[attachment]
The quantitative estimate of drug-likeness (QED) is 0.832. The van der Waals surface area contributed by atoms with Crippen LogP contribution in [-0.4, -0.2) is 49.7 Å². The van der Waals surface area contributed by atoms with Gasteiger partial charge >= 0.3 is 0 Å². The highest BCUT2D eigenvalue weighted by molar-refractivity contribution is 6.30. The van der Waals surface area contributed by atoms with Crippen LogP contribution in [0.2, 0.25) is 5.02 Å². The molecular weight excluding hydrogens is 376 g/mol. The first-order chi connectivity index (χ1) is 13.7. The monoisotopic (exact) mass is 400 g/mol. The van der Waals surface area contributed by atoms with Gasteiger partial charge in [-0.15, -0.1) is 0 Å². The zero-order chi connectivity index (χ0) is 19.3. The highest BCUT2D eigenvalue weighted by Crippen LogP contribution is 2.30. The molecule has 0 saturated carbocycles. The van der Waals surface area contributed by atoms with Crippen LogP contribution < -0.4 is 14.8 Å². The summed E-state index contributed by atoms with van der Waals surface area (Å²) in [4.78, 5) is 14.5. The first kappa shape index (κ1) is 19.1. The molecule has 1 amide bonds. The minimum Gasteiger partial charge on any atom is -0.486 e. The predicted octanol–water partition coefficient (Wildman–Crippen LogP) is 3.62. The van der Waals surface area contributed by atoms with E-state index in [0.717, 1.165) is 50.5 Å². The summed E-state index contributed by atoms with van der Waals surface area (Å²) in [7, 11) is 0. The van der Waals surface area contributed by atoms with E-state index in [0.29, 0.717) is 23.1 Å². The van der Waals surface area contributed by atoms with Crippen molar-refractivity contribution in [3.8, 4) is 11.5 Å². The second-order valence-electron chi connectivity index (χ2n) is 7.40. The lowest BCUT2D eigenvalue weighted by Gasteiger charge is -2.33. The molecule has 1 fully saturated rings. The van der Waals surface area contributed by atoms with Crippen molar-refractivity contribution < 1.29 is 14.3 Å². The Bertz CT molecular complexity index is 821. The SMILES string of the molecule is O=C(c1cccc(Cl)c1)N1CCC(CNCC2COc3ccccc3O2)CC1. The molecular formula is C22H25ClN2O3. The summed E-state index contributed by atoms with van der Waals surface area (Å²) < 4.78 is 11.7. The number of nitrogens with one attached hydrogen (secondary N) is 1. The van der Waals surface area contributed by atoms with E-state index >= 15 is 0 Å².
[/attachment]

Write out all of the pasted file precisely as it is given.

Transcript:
The quantitative estimate of drug-likeness (QED) is 0.832. The van der Waals surface area contributed by atoms with Crippen LogP contribution in [-0.4, -0.2) is 49.7 Å². The van der Waals surface area contributed by atoms with Gasteiger partial charge >= 0.3 is 0 Å². The highest BCUT2D eigenvalue weighted by molar-refractivity contribution is 6.30. The van der Waals surface area contributed by atoms with Crippen LogP contribution in [0.2, 0.25) is 5.02 Å². The molecular weight excluding hydrogens is 376 g/mol. The first-order chi connectivity index (χ1) is 13.7. The monoisotopic (exact) mass is 400 g/mol. The van der Waals surface area contributed by atoms with Gasteiger partial charge in [-0.15, -0.1) is 0 Å². The zero-order chi connectivity index (χ0) is 19.3. The highest BCUT2D eigenvalue weighted by Crippen LogP contribution is 2.30. The molecule has 0 saturated carbocycles. The van der Waals surface area contributed by atoms with Crippen LogP contribution < -0.4 is 14.8 Å². The summed E-state index contributed by atoms with van der Waals surface area (Å²) in [4.78, 5) is 14.5. The first kappa shape index (κ1) is 19.1. The molecule has 1 amide bonds. The minimum Gasteiger partial charge on any atom is -0.486 e. The predicted octanol–water partition coefficient (Wildman–Crippen LogP) is 3.62. The van der Waals surface area contributed by atoms with E-state index in [0.717, 1.165) is 50.5 Å². The summed E-state index contributed by atoms with van der Waals surface area (Å²) in [7, 11) is 0. The van der Waals surface area contributed by atoms with E-state index in [0.29, 0.717) is 23.1 Å². The van der Waals surface area contributed by atoms with Crippen molar-refractivity contribution in [3.8, 4) is 11.5 Å². The second-order valence-electron chi connectivity index (χ2n) is 7.40. The lowest BCUT2D eigenvalue weighted by Gasteiger charge is -2.33. The molecule has 1 fully saturated rings. The van der Waals surface area contributed by atoms with Crippen molar-refractivity contribution < 1.29 is 14.3 Å². The Bertz CT molecular complexity index is 821. The SMILES string of the molecule is O=C(c1cccc(Cl)c1)N1CCC(CNCC2COc3ccccc3O2)CC1. The molecular formula is C22H25ClN2O3. The summed E-state index contributed by atoms with van der Waals surface area (Å²) < 4.78 is 11.7. The number of nitrogens with one attached hydrogen (secondary N) is 1. The van der Waals surface area contributed by atoms with E-state index >= 15 is 0 Å².